61. Summary of Conclusions of a Washington Special Actions Group Meeting1


  • Vietnam


  • Chairman
  • Henry A. Kissinger
  • State
  • Mr. John N. Irwin
  • Mr. William Sullivan
  • Defense
  • Mr. Kenneth Rush
  • Mr. Armistead Selden
  • JCS
  • Adm. Thomas H. Moorer
  • Lt. Gen. John Vogt
  • CIA
  • Mr. Richard Helms (Mr. William Newton, only stayed for Mr. Helms’ briefing)
  • NSC Staff
  • Maj. Gen. Alexander Haig
  • Mr. Richard T. Kennedy
  • Mr. John Negroponte
  • Mr. Mark Wandler


It was agreed that:

  • —General Abrams and his senior staff should try to meet daily with General Vien and the senior members of the Vietnamese General Staff.
  • —The State Department will ensure that the Voice of America follows the Administration line on the current crisis.
  • CIA will provide an assessment of a possible resumption of the leaflet campaign in North Vietnam.
  • —The two squadrons of Marine F–4s based in Japan and three squadrons of Air Force F–4s based in the U.S. will be sent to Vietnam.2 [Page 216] The State Department will check to see if we have ever given advance notice to the Japanese about pending movements of military aircraft stationed in Japan.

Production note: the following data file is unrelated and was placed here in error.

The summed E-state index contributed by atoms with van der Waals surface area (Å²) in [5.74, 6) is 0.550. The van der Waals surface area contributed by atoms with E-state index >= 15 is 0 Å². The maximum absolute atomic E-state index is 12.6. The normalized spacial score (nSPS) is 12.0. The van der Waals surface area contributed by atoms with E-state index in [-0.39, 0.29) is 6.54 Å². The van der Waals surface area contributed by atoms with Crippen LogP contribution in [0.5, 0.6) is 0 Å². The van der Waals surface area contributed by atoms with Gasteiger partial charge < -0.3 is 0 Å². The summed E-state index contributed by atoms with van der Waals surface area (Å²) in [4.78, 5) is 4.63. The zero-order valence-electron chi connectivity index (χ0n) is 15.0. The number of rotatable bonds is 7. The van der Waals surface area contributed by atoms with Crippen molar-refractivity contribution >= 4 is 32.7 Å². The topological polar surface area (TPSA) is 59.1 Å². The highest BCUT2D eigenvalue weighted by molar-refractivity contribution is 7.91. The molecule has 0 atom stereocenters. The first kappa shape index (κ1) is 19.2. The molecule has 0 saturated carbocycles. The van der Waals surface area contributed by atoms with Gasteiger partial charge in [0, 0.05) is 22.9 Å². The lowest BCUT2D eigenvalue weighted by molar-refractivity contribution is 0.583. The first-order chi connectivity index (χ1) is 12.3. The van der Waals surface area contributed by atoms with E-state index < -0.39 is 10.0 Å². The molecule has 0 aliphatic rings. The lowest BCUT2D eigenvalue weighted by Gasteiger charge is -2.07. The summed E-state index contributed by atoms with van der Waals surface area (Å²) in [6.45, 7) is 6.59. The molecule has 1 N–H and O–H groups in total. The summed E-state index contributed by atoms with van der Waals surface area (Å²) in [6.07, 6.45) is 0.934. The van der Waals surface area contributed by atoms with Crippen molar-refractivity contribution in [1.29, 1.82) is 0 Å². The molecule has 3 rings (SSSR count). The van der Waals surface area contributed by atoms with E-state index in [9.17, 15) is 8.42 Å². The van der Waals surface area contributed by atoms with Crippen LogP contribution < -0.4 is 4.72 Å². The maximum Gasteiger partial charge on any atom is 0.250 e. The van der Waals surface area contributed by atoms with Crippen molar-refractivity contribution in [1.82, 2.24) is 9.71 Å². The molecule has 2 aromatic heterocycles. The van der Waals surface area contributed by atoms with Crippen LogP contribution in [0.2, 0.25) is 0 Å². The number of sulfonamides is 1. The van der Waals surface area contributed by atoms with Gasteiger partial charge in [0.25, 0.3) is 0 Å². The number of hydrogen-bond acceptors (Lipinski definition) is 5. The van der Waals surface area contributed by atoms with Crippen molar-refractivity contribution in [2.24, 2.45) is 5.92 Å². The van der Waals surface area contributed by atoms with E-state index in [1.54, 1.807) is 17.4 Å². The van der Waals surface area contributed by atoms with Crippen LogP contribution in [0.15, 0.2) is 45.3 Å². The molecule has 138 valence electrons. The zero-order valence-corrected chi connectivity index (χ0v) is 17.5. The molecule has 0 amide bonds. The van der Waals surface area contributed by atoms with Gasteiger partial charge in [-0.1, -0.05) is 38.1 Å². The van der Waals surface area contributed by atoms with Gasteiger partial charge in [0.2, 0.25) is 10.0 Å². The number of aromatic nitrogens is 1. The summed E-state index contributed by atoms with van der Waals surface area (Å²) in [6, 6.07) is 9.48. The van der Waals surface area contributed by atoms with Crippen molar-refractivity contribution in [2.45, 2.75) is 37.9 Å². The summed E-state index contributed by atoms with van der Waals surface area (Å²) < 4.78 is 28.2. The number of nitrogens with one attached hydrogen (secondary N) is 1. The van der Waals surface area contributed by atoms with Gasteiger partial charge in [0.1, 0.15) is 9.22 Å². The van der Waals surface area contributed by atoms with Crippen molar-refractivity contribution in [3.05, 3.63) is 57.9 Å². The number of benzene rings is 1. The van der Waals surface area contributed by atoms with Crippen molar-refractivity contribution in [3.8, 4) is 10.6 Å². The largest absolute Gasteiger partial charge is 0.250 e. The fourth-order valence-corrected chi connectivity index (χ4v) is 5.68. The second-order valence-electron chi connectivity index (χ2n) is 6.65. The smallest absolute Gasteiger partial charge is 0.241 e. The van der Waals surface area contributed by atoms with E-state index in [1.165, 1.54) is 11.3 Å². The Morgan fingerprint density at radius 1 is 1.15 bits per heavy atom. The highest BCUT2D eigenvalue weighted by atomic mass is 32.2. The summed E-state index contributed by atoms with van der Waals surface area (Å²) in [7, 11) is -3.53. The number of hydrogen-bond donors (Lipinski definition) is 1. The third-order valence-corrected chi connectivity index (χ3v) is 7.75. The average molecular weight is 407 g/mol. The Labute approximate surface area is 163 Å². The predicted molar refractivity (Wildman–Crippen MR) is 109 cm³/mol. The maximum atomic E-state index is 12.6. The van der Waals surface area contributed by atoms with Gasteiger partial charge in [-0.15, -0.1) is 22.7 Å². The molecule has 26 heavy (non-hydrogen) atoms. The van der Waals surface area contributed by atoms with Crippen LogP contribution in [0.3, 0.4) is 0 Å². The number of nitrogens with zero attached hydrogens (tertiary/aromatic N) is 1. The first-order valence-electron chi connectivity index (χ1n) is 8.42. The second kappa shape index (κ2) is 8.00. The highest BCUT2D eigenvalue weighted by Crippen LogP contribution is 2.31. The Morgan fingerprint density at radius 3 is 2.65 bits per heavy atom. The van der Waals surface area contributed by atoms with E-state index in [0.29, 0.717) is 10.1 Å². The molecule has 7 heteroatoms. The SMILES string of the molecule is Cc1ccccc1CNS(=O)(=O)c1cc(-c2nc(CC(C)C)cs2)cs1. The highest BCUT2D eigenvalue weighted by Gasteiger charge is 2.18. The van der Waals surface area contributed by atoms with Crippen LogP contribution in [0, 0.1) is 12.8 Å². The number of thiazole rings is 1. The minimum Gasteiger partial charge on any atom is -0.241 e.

• —Dr. Kissinger will obtain Presidential guidance on sending another one of the Pacific-based carriers to Vietnam and on basing the additional B–52s at Kadena, on Okinawa.
  • —A message should be sent to Thailand, giving a sense of what we are trying to do in Vietnam.
  • —The Joint Chiefs of Staff will look into the possibility of launching a South Vietnamese amphibious operation against North Vietnam.

[Omitted here are the minutes of the meeting.]

  1. Source: National Archives, Nixon Presidential Materials, NSC Files, NSC Institutional Files (H-Files), Box H–085, Washington Special Actions Group Meetings, WSAG Meeting Vietnam 4/5/72. Top Secret; Sensitive. The meeting took place in the White House Situation Room.
  2. Laird ordered the deployment of the five squadrons that day. However, as he pointed out in a memorandum to Nixon, one of the five was made up of F–105 Thunderchiefs rather than F–4 Phantoms. (Ibid., Box 117, Vietnam Subject Files, Vietnam Offensive Permanent File (2 April 72)) According to the minutes of the meeting, on the relationship between air power and policy, Kissinger said: “I cannot stress enough the President’s determination to do whatever is necessary. He will not be run out of Vietnam. He wants no excuses from subordinates or commanders that he has not done enough. The North Vietnamese have committed their whole army while we still have massive air power available, and we will take advantage of it.”